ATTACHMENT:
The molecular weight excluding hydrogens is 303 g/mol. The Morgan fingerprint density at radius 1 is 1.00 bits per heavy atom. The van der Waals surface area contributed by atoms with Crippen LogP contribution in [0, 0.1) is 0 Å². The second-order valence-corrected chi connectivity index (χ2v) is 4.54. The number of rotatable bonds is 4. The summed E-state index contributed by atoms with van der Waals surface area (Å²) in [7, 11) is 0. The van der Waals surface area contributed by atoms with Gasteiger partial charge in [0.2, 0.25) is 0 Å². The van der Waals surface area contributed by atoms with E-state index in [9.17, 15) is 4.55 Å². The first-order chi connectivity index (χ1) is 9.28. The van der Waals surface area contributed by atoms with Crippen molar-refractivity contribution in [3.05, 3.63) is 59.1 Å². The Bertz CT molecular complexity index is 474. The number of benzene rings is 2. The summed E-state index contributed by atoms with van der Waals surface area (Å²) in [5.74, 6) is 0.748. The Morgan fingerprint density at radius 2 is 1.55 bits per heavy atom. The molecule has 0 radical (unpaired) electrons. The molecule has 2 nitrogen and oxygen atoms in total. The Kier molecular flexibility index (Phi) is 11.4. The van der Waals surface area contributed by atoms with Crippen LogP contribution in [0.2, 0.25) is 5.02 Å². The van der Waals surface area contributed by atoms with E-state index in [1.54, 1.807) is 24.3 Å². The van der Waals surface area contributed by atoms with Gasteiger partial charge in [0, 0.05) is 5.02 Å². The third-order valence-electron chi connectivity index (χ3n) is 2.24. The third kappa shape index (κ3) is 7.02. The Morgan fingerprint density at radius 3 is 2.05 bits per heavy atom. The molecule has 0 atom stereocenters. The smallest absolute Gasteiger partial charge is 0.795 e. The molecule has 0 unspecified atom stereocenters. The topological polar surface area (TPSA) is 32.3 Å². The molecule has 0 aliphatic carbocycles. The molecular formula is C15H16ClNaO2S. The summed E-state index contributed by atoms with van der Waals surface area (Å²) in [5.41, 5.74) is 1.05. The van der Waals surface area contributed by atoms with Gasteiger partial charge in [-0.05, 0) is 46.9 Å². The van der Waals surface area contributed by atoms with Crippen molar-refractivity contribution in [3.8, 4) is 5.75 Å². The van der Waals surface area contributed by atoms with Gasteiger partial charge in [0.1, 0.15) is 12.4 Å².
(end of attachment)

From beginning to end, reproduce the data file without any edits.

The molecular weight excluding hydrogens is 303 g/mol. The Morgan fingerprint density at radius 1 is 1.00 bits per heavy atom. The van der Waals surface area contributed by atoms with Crippen LogP contribution in [0, 0.1) is 0 Å². The second-order valence-corrected chi connectivity index (χ2v) is 4.54. The number of rotatable bonds is 4. The summed E-state index contributed by atoms with van der Waals surface area (Å²) in [7, 11) is 0. The van der Waals surface area contributed by atoms with Gasteiger partial charge in [0.2, 0.25) is 0 Å². The van der Waals surface area contributed by atoms with E-state index in [9.17, 15) is 4.55 Å². The first-order chi connectivity index (χ1) is 9.28. The van der Waals surface area contributed by atoms with Crippen molar-refractivity contribution in [3.05, 3.63) is 59.1 Å². The Bertz CT molecular complexity index is 474. The number of benzene rings is 2. The summed E-state index contributed by atoms with van der Waals surface area (Å²) in [5.74, 6) is 0.748. The Morgan fingerprint density at radius 2 is 1.55 bits per heavy atom. The molecule has 0 radical (unpaired) electrons. The molecule has 2 nitrogen and oxygen atoms in total. The Kier molecular flexibility index (Phi) is 11.4. The van der Waals surface area contributed by atoms with Crippen LogP contribution in [0.2, 0.25) is 5.02 Å². The van der Waals surface area contributed by atoms with E-state index in [1.54, 1.807) is 24.3 Å². The van der Waals surface area contributed by atoms with Gasteiger partial charge in [0, 0.05) is 5.02 Å². The third-order valence-electron chi connectivity index (χ3n) is 2.24. The third kappa shape index (κ3) is 7.02. The Morgan fingerprint density at radius 3 is 2.05 bits per heavy atom. The molecule has 0 atom stereocenters. The smallest absolute Gasteiger partial charge is 0.795 e. The molecule has 0 unspecified atom stereocenters. The topological polar surface area (TPSA) is 32.3 Å². The molecule has 0 aliphatic carbocycles. The molecular formula is C15H16ClNaO2S. The summed E-state index contributed by atoms with van der Waals surface area (Å²) in [5.41, 5.74) is 1.05. The van der Waals surface area contributed by atoms with Gasteiger partial charge in [-0.05, 0) is 46.9 Å². The van der Waals surface area contributed by atoms with Crippen molar-refractivity contribution in [3.8, 4) is 5.75 Å². The van der Waals surface area contributed by atoms with Gasteiger partial charge in [0.1, 0.15) is 12.4 Å².